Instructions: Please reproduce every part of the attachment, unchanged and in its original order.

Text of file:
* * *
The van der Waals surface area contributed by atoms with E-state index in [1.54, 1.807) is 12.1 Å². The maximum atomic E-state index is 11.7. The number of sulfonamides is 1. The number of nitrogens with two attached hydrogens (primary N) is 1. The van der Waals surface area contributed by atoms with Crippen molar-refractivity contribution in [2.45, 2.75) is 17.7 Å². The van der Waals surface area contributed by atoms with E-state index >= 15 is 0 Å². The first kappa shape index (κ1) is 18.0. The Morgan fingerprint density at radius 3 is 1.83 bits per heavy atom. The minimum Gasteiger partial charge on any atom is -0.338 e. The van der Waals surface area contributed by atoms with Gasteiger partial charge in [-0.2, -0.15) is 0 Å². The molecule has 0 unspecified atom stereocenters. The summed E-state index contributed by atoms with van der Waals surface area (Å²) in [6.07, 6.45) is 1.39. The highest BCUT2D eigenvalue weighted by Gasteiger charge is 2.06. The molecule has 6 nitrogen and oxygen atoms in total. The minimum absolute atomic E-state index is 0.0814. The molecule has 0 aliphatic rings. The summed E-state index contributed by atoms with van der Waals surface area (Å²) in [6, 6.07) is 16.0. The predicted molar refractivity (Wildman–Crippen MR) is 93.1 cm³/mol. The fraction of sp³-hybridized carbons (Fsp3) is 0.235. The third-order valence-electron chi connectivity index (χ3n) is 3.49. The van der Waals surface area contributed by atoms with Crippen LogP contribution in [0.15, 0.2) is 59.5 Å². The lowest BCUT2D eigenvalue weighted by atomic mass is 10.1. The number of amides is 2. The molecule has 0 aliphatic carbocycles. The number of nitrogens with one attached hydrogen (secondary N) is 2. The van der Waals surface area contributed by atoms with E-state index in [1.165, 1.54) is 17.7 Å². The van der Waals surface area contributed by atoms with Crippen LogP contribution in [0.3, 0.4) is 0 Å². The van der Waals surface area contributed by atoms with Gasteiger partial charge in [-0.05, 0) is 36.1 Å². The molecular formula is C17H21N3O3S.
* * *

The van der Waals surface area contributed by atoms with E-state index in [1.54, 1.807) is 12.1 Å². The maximum atomic E-state index is 11.7. The number of sulfonamides is 1. The number of nitrogens with two attached hydrogens (primary N) is 1. The van der Waals surface area contributed by atoms with Crippen molar-refractivity contribution in [2.45, 2.75) is 17.7 Å². The van der Waals surface area contributed by atoms with E-state index >= 15 is 0 Å². The first kappa shape index (κ1) is 18.0. The Morgan fingerprint density at radius 3 is 1.83 bits per heavy atom. The minimum Gasteiger partial charge on any atom is -0.338 e. The van der Waals surface area contributed by atoms with Gasteiger partial charge in [-0.2, -0.15) is 0 Å². The molecule has 0 unspecified atom stereocenters. The summed E-state index contributed by atoms with van der Waals surface area (Å²) in [6.07, 6.45) is 1.39. The highest BCUT2D eigenvalue weighted by Gasteiger charge is 2.06. The molecule has 6 nitrogen and oxygen atoms in total. The minimum absolute atomic E-state index is 0.0814. The molecule has 0 aliphatic rings. The summed E-state index contributed by atoms with van der Waals surface area (Å²) in [6, 6.07) is 16.0. The predicted molar refractivity (Wildman–Crippen MR) is 93.1 cm³/mol. The fraction of sp³-hybridized carbons (Fsp3) is 0.235. The third-order valence-electron chi connectivity index (χ3n) is 3.49. The van der Waals surface area contributed by atoms with Crippen LogP contribution in [0.15, 0.2) is 59.5 Å². The lowest BCUT2D eigenvalue weighted by atomic mass is 10.1. The number of amides is 2. The molecule has 0 aliphatic carbocycles. The number of nitrogens with one attached hydrogen (secondary N) is 2. The van der Waals surface area contributed by atoms with E-state index in [1.165, 1.54) is 17.7 Å². The van der Waals surface area contributed by atoms with Crippen LogP contribution in [0.3, 0.4) is 0 Å². The van der Waals surface area contributed by atoms with Gasteiger partial charge in [-0.05, 0) is 36.1 Å². The molecular formula is C17H21N3O3S.